Pelvic floor disorders, including urinary incontinence, fecal incontinence, and pelvic organ prolapse, increase in prevalence as women age.1 More than 200,000 surgeries are performed each year for the treatment of pelvic floor disorders, with many of these procedures being performed on the older woman.2 With the aging U.S. population, the estimated demand for care of pelvic floor disorders is projected to increase by 45% over the next 30 years.1
Despite a pressing need for data on surgical outcomes in older women, there is a relative paucity of such information in the literature. This may be because older patients are often specifically excluded from clinical trials in this area. For example, Bugeja et al3 reported that one third of original research articles in major medical journals excluded elderly patients without justification.
The data that do exist on surgical outcomes in older patients are somewhat mixed. Previous studies examining risk factors for failure or the effect of age on outcomes for both the Burch colposuspension and fascial sling suggest that cure rates are lower and that there is an increased risk for postoperative storage symptoms, voiding dysfunction, and urinary tract infections in older women.4–10 In a review of medical records on 226 women undergoing surgery for incontinence at a large referral center, women aged older than 70 years had a higher risk of complications when compared with younger women.11 Conversely, a chart review of 267 patients aged older than 75 years who underwent urogynecologic surgery found that the overall perioperative morbidity rate in older women was low.12
The objective of this study was to estimate, in a well-characterized, randomized cohort of women, whether older women differed from younger women with respect to perioperative and postoperative outcomes up to 24 months after undergoing Burch colposuspension or pubovaginal sling for treatment of stress urinary incontinence (SUI).
MATERIALS AND METHODS
This was a planned analysis of data from the Stress Incontinence Surgical Treatment Efficacy Trial (SISTEr).13 Subjects were enrolled from February 2002 to June 2004. Eligibility requirements included documented pure or predominant SUI symptoms for at least 3 months, a positive standardized urinary stress test, and planned SUI surgery. There was no upper age limit in recruitment of adult women for the study. Details of the SISTEr study methods have been published previously14 and are briefly outlined here. All study procedures were approved by the institutional review board of each participating clinical center and the Biostatistical Coordinating Center, with written informed consent obtained from all women before enrollment.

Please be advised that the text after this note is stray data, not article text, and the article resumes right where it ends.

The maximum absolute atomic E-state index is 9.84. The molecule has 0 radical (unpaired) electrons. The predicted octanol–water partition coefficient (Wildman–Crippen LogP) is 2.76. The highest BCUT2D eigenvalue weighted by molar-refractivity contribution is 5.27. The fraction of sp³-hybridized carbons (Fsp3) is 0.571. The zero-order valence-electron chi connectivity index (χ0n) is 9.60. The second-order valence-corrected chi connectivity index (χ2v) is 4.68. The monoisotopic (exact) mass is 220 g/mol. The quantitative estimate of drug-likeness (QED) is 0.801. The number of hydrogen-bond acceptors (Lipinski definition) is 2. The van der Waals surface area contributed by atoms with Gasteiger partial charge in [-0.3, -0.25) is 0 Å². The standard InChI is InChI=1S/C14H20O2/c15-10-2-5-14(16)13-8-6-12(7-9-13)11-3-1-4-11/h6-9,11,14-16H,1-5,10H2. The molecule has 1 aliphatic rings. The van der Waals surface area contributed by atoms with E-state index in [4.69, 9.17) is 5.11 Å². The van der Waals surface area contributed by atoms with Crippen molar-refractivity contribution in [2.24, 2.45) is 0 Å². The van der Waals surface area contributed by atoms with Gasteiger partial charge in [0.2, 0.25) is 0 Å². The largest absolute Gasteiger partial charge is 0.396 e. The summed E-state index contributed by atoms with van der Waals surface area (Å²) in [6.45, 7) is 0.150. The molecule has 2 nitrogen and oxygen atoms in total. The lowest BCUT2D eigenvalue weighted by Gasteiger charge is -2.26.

Women were randomly assigned in the operating room after anesthesia induction with the use of a permuted-block randomization schedule with stratification according to clinical site to receive a Burch colposuspension or an autologous rectus fascial sling. Because these procedures are frequently performed in conjunction with pelvic prolapse surgery, abdominal and vaginal approaches for both pelvic prolapse repair and hysterectomy were permitted. Baseline assessment included a complete medical history, physical examination, urodynamic evaluation, and patient symptom survey. Follow-up data were collected by interview and clinical examination preoperatively, and at 6 weeks and 3, 6, 12, 18, and 24 months postoperatively. Factors assessed at baseline included age, race, body mass index (BMI), previous incontinence surgery, number of vaginal deliveries, total number of medications used regularly, menopausal/hormone therapy (HT)/smoking status, pelvic organ prolapse by stage, cotton swab angle, diabetes, and history of frequent urinary tract infections.
Incontinence severity was measured at each visit and included urge and stress symptom scores using the validated Medical Epidemiological and Social Aspects of Aging (MESA) questionnaire,15 number of incontinence episodes on 3-day voiding diary, 24-hour pad test, stress test, and condition-specific quality-of-life scores, including the Urogenital Distress Inventory and Incontinence Impact Questionnaire.16 Urodynamic data were collected at baseline and 24 months after surgery or at the time of surgical retreatment if that occurred before 24 months. Factors measured included: demonstrated stress incontinence, Valsalva leak point pressures, presence of detrusor overactivity, and voiding dysfunction. Sexual function was characterized using the Pelvic Organ Prolapse and Incontinence Sexual Function Questionnaire.17